On November 16, 2016, Missouri’s State Auditor issued a report that over 65% of approximately 4,000 political subdivisions she reviewed failed to comply fully with the Missouri Sunshine Law, Mo.Rev.Stat, ch. 610. Oversights included not preparing meeting minutes, failing to document reasons for closing meetings to the public, closing meetings for reasons not allowed by law, and failing to respond timely to record requests or not at all. While the Auditor only criticized this lack of compliance, the statute allows civil penalties and recovery of attorneys’ fees if the Attorney General or a citizen sues and the violations are knowing or purposeful. In extreme cases, a court could void an action taken in violation of the statute if the public interest in enforcing the Sunshine Law outweighs the public interest in sustaining the action. Finally, a violation can result in embarrassing publicity and political repercussion.
1. Keep in Mind that Access is Presumed; Exceptions Narrowly Construed
Absent good reason, public records and public meetings ought to be just that–public. With that recognition, the Sunshine Law provides a presumptive right of public access to “public records,” “public meetings” and “public votes” of “public governmental bodies” to any “person,” regardless of why they want access. Exceptions to access are narrowly construed, and in most cases, not mandatory. When in doubt, a governmental body can check the Attorney General’s web site for answers to questions about the law and how to comply. In certain cases, a governmental body can request an Attorney General opinion or bring a declaratory judgment action seeking guidance from a court.
2. Designate a Records Custodian
A solution to many Sunshine Law problems is to designate a custodian who maintains the governmental body’s records and is versed on the law. In fact, the statute requires this, and it requires identification of that person. Surprisingly, the Auditor found some governmental bodies did not have or failed to identify its custodian.
3. Establish a Policy and Respond Timely to Record Requests
In addition to designating a custodian, governmental bodies should develop policies for responding to record requests and maintain a log of requests. A misdirected request should be promptly forwarded to the custodian.
A record request need not refer to the statute, and providing it contains a reasonably understandable description of the records sought, no particular form is required. If the request seeks records in a certain format, and that format is available, the records must be provided in that format, and the statute encourages governmental bodies to make information available in usable electronic formats as much as feasible. Where requested records contain exempt and non-exempt materials, exempt materials must be redacted and the remaining portions produced. The custodian should describe generally what has been redacted and “the specific provision of law” supporting redaction. When designing a public record, a governmental body should as much as practicable separate exempt from nonexempt information. Later headaches resulting from needing to redact can be avoided by complying with this provision.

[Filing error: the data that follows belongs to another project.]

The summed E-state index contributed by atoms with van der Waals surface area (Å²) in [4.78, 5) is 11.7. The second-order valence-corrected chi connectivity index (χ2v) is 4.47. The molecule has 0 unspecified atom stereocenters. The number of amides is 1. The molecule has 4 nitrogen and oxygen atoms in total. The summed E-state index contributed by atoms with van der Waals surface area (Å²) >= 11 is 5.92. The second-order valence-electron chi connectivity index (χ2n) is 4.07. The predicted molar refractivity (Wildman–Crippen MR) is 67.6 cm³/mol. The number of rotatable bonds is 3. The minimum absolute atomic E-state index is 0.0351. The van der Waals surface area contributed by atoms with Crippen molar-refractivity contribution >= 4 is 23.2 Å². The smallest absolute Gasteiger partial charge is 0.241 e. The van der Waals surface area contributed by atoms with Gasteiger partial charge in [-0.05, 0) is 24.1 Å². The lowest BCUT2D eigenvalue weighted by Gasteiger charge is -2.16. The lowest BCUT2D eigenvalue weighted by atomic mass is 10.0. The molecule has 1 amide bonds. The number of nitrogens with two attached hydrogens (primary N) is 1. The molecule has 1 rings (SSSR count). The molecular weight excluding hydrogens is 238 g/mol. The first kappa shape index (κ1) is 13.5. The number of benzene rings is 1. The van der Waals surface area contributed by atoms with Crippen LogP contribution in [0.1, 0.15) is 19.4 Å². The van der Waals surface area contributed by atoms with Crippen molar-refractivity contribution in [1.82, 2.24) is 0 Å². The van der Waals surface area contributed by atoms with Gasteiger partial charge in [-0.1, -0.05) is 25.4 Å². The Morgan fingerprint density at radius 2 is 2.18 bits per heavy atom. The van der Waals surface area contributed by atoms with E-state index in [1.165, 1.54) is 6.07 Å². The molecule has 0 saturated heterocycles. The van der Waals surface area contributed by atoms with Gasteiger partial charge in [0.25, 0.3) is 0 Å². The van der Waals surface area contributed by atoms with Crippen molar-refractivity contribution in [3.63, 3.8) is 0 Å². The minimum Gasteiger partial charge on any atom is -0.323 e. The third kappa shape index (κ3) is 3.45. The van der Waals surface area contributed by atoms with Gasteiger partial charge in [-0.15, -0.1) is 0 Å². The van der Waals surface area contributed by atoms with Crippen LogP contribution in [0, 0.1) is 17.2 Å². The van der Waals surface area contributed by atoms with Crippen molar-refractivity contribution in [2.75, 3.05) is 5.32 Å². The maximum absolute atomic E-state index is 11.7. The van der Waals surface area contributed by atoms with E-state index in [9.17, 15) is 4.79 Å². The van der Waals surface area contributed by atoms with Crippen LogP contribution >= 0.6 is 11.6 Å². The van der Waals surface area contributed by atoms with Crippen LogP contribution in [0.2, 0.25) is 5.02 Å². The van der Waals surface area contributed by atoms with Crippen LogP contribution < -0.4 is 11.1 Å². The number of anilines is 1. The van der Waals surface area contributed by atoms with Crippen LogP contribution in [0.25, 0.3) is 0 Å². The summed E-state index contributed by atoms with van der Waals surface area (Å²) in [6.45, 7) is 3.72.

The law requires that requests be acted upon as soon as possible, but no later than the third business day following receipt. A common mistake is to assume records need not be produced for three days, even though readily available. The statute requires prompt response; three days is the maximum time period for responding. One court suggested that failure to respond within three-days waives any non-mandatory exception to disclosure. If records are voluminous, or require extensive research, making production within three days impractical, the statute allows additional time if the reason for needing that time is identified within the initial three days.
Importantly, the duty to produce a record under the Sunshine Law is not based on a legal obligation to maintain the record. Absent an exception, records “retained” only temporarily must be provided if they exist when a request is received.
4. Fees for Public Records